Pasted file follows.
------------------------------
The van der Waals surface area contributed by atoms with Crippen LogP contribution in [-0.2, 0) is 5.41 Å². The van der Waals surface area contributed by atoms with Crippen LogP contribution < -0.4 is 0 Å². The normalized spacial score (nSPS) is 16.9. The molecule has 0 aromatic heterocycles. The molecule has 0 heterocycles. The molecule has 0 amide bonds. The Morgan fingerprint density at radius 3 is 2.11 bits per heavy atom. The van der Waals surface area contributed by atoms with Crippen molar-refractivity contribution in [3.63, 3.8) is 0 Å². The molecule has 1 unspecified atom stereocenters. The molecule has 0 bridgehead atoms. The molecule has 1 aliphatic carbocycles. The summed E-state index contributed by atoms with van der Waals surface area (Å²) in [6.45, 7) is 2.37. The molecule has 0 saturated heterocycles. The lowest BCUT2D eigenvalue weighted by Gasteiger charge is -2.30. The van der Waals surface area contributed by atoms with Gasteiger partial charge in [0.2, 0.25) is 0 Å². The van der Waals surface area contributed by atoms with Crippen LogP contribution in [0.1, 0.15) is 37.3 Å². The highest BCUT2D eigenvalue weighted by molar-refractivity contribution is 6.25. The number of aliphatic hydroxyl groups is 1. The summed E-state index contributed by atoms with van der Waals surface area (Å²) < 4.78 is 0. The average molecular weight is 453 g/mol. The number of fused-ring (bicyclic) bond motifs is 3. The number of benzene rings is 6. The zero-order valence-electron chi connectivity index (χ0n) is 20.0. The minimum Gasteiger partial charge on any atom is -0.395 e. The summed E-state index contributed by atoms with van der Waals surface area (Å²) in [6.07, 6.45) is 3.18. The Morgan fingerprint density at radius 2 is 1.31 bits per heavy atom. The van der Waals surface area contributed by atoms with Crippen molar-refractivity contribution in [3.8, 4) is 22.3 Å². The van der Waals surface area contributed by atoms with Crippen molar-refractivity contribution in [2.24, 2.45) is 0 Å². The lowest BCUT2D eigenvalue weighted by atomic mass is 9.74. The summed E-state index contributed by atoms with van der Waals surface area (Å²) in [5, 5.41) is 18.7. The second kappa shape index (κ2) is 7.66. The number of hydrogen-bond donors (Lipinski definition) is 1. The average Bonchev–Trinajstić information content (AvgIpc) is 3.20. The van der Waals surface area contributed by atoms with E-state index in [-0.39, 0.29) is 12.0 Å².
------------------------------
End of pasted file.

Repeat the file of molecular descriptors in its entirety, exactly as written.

The van der Waals surface area contributed by atoms with Crippen LogP contribution in [-0.2, 0) is 5.41 Å². The van der Waals surface area contributed by atoms with Crippen LogP contribution < -0.4 is 0 Å². The normalized spacial score (nSPS) is 16.9. The molecule has 0 aromatic heterocycles. The molecule has 0 heterocycles. The molecule has 0 amide bonds. The Morgan fingerprint density at radius 3 is 2.11 bits per heavy atom. The van der Waals surface area contributed by atoms with Crippen molar-refractivity contribution in [3.63, 3.8) is 0 Å². The molecule has 1 unspecified atom stereocenters. The molecule has 0 bridgehead atoms. The molecule has 1 aliphatic carbocycles. The summed E-state index contributed by atoms with van der Waals surface area (Å²) in [6.45, 7) is 2.37. The molecule has 0 saturated heterocycles. The lowest BCUT2D eigenvalue weighted by Gasteiger charge is -2.30. The van der Waals surface area contributed by atoms with Gasteiger partial charge in [0.2, 0.25) is 0 Å². The van der Waals surface area contributed by atoms with Crippen LogP contribution in [0.1, 0.15) is 37.3 Å². The highest BCUT2D eigenvalue weighted by molar-refractivity contribution is 6.25. The number of aliphatic hydroxyl groups is 1. The summed E-state index contributed by atoms with van der Waals surface area (Å²) < 4.78 is 0. The average molecular weight is 453 g/mol. The number of fused-ring (bicyclic) bond motifs is 3. The number of benzene rings is 6. The zero-order valence-electron chi connectivity index (χ0n) is 20.0. The minimum Gasteiger partial charge on any atom is -0.395 e. The summed E-state index contributed by atoms with van der Waals surface area (Å²) in [6.07, 6.45) is 3.18. The Morgan fingerprint density at radius 2 is 1.31 bits per heavy atom. The van der Waals surface area contributed by atoms with Crippen molar-refractivity contribution in [3.8, 4) is 22.3 Å². The van der Waals surface area contributed by atoms with Crippen molar-refractivity contribution in [2.24, 2.45) is 0 Å². The lowest BCUT2D eigenvalue weighted by atomic mass is 9.74. The summed E-state index contributed by atoms with van der Waals surface area (Å²) in [5, 5.41) is 18.7. The second kappa shape index (κ2) is 7.66. The number of hydrogen-bond donors (Lipinski definition) is 1. The average Bonchev–Trinajstić information content (AvgIpc) is 3.20. The van der Waals surface area contributed by atoms with E-state index in [-0.39, 0.29) is 12.0 Å².